The plot is as follows: Taking us back in time to a chaotic period in Scottish history where literally every man and his brother to say nothing of a couple of foreign powers was vying for the royal throne or at least fighting for someone who was, we quickly see that Macbeth is both a loyal soldier as well as a kinsman to the current King, a lad by the name of Duncan. When our story starts proper we see that, in the aftermath of a particularly bloody yet well-fought skirmish, Macbeth is quickly and deservedly ordained by Duncan as Thane (or Baron) of Glamis. However for as wonderful this honor is and should be for our “hero”, we see that he still feels like he deserves more. A problem that will present itself with a possible solution in the form of a group of otherworldly women foretelling to him that Macbeth will one day be King himself. Thus, with some firm and not exactly subtle prodding by his wife, we see Macbeth decide to take matters into his own hands and brutally and viscerally butchers the King in his sleep and then nabs the royal crown for himself. Yet we soon see this assumed to be quick and simplistic coup soon start to show a problem or 5. An issue mostly because Macbeth and his wife start having to deal with their sanity and peace of mind be seriously attacked from within by the guilt of what they have done. Thus if our “hero” is to keep his crown, his kingdom, and most important, his head he is going to have to resort to drastic measures. Measures that may be messy, may be heartbreaking, and may be bloody, but most assuredly will bring Macbeth and his wife closer and closer to toppling headfirst into the abyss of madness….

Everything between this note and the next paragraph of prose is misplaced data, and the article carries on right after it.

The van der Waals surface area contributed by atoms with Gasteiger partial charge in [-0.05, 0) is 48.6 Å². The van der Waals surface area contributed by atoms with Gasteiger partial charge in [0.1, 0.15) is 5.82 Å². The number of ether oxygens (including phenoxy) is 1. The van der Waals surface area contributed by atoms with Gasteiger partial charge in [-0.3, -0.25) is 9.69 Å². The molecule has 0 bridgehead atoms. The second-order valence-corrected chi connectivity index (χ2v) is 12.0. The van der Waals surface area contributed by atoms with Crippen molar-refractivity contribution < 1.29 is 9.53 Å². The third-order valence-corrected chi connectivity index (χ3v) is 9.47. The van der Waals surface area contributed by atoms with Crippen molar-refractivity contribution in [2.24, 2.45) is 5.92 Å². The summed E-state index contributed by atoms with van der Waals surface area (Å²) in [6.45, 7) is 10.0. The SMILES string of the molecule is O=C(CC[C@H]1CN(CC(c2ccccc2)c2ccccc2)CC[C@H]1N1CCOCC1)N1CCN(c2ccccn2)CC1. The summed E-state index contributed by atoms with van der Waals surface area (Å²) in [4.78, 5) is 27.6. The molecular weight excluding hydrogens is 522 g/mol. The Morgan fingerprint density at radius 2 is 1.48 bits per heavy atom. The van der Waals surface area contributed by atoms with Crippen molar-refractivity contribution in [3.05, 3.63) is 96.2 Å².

Now behind the camera, it should be noted that this slice of cinema is an absolute masterpiece to behold. This starts with the fact that this 2021 take on William Shakespeare’s arguably most infamous play is one that was filmed completely in black and white and in the ratio of 1.19:1, a ratio that is one that avid cinematic scholars will undoubtedly recognize as being from the conclusion of the silent era of movie magic. It is that respect that, much in the same vein as the screen ratio truly feels like a loving throwback to a time-honored era in the world of cinema, so too must it be said that a lot of the imagery that Coen manages to conjure up in partnership with his incredibly gifted cinematographer Bruno Delbonnel as well as his immensely skilled production designer Stefan Dechant really does a wonderful job of ensuring that you feel like you are wigging out through some of the more wild moments cinema has given audiences. Now I get it: even a director of a music video can rip off other things and call it “a tribute”. Yet with this slice of cinema, Joel Coen doesn’t just merely give us a movie that looks like the films of old. Rather, he also recreates the mood that went with the look of those older films to say nothing of those older films’ distinct atmosphere complete with shadows flirting around like something you might see in an old school fairy tale and the larger than life yet quite claustrophobic at points spaces where a beam of light can also show us a remarkable degree of insight into a character’s psyche. I mean whenever you’re watching this film, the look that this film comes with will remind the avid film lovers amongst you of such examples as a film noir on the level of The Maltese Falcon, a live performance of the actual play akin to what Disney+ did with Hamilton, the sequestered nightmarish realms found in the iconic slice of cinema “The Seventh Seal”, and the operatic yet haunting catacombs of “Phantom of the Opera” among other tributes. Indeed in their own stark way, these is some truly gorgeous imagery. However if this slice of cinema was just a lovely picture book take on one of the Bard’s more infamous plays then I definitely would not care about this as much as I do. Fortunately, Coen is a fantastic director even when not working alongside his just as famous brother and utilizes this slice of cinema’s imagery to conjure up a space that transforms into a maze of a man’s psyche to say nothing of a playground for its characters to bustle in even if said playground has the occasional blood puddle here and there to make things lively in a way that only someone with a fixation for visual greatness could achieve. Finally, I know that for some the fact that 99.5% of this slice of cinema was filmed on a soundstage might be a detractor for some, but for me I not only found it a wonderfully eerie unhooking from reality to say nothing of matching up brilliantly with both the Bard whose degree of craftiness really does stick out like a sore thumb at times and the imagery brought to the screen by Coen that permits him to root this adaptation with a degree of comprehension and familiarity that also manages to spring forth a degree of the humanity of the source material as well.